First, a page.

I remember looking at the arches in the Roman ruins at Caesarea. They all had keystones—specially shaped stones at the top of the arch designed to hold the arch together and to keep it from collapsing.  And those arches that are still standing have been there for 2000 years! The image is clear enough. What would happen to the Church and to your testimony of the Church if it were to be proved tomorrow, conclusively and incontrovertibly, that the Book of Mormon is a fraud? 

President Benson said:

. . . a keystone is the central stone in an arch, which holds all other stones in place things. Surely the Book of Mormon is a sacred thing, and yet if removed, the arch crumbles. . . . there are three ways in which the Book of Mormon is the keystone of the religion of Latter‑day Saints. "It is the keystone in the witness of Christ. It is the keystone of our doctrine. It is the keystone of testimony" (Ensign, Nov. 1986, p. 5).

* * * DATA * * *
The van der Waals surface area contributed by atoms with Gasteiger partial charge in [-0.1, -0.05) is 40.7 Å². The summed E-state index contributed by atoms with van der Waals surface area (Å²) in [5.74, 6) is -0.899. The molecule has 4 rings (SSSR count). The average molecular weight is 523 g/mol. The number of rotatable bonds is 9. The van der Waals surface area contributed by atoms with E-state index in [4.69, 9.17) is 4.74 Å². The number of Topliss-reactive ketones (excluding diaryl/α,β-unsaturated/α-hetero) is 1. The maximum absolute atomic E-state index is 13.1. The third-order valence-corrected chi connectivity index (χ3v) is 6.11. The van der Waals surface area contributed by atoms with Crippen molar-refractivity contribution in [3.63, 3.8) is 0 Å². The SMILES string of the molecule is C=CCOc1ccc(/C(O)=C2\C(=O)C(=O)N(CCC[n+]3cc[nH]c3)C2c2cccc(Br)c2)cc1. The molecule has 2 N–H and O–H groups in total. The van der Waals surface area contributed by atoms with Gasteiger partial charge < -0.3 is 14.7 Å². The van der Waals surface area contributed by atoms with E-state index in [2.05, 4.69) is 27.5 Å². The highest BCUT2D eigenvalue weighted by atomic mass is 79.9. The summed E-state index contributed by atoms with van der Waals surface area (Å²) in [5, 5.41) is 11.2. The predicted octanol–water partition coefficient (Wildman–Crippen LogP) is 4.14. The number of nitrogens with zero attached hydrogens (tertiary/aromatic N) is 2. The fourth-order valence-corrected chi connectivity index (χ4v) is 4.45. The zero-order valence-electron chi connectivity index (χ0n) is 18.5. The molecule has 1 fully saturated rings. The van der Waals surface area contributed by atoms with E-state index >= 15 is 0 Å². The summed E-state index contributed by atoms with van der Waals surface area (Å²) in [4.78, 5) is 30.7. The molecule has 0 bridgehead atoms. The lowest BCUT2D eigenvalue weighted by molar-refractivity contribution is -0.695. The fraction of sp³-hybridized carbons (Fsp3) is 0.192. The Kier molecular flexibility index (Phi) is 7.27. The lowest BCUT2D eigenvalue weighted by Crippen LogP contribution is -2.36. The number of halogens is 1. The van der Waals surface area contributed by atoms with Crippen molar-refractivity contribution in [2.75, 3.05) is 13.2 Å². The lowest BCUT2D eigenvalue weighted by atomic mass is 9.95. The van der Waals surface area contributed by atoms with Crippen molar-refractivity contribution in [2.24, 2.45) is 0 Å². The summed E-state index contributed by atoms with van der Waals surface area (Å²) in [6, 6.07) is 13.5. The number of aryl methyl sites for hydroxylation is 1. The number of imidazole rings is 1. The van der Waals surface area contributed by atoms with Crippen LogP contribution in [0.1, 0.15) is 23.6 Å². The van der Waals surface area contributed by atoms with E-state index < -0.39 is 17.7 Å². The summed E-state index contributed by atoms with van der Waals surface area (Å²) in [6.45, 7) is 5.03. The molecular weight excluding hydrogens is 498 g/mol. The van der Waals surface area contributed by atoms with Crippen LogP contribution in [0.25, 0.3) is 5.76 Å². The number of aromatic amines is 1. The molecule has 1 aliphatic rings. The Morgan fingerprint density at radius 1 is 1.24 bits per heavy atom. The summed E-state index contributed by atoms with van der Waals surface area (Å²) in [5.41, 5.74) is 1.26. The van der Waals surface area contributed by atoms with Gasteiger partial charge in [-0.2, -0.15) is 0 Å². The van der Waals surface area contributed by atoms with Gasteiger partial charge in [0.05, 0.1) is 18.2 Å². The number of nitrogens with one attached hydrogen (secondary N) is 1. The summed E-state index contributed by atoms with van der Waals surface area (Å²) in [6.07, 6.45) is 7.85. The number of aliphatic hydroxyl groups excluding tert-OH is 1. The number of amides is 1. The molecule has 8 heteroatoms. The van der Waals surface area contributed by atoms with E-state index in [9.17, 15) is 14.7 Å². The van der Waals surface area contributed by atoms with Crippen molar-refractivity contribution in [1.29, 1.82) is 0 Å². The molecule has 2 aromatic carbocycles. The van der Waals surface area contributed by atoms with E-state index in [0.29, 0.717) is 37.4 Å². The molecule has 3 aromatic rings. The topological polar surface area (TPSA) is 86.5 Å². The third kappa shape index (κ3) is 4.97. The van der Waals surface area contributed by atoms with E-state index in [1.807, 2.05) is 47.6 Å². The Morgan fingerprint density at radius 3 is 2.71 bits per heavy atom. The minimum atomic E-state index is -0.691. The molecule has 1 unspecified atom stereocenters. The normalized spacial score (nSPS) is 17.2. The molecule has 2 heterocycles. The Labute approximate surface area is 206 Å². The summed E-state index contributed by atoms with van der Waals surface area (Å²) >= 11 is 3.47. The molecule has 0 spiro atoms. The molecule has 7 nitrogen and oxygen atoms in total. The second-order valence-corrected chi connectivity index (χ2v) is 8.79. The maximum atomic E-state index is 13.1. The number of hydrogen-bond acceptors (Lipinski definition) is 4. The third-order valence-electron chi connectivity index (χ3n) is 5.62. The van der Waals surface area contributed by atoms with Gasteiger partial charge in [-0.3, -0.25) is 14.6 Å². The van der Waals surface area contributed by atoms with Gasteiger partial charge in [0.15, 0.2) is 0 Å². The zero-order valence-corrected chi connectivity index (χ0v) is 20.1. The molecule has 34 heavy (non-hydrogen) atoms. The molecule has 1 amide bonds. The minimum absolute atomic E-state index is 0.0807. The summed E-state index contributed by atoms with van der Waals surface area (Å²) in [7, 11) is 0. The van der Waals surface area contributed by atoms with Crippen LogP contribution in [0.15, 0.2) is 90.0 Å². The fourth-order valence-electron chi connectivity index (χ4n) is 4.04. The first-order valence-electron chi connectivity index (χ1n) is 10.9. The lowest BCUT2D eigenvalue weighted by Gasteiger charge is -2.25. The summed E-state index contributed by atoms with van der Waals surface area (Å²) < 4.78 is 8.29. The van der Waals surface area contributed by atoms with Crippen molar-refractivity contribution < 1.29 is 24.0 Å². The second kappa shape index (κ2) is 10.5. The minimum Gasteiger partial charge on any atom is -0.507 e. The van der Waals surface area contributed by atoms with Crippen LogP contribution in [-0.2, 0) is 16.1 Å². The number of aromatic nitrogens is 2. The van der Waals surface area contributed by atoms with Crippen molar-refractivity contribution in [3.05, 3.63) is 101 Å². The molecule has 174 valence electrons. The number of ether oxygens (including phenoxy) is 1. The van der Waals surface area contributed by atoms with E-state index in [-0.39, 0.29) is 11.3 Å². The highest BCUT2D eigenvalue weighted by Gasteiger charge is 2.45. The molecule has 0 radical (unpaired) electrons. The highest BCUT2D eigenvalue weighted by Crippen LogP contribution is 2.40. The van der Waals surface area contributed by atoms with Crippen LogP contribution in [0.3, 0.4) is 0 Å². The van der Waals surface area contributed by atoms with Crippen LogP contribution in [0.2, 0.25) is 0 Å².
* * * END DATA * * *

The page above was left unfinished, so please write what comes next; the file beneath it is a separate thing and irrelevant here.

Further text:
Elder McConkie taught that

The Prophet's expression that "the Book of Mormon is the keystone of our religion" means precisely what it says. The keystone is the central stone in the top of the arch. If that stone is removed, then the arch crumbles, which, in effect, means that Mormonism so‑called—which actually is the gospel of Christ, restored anew in this day—stands or falls with the truth or the falsity of the Book of Mormon. Thus our program and our purpose, as witnesses of the Lord in this day, ought to be to devise ways and means and to create inducements that will persuade those who are not of us to read the Book of Mormon and to read it according to the revealed pattern (Bruce R. McConkie, Conference Report, April 1961, pp.38-39, emphasis added).

Turn to the Title Page of the Book of Mormon.  Joseph Smith told us in 1830 that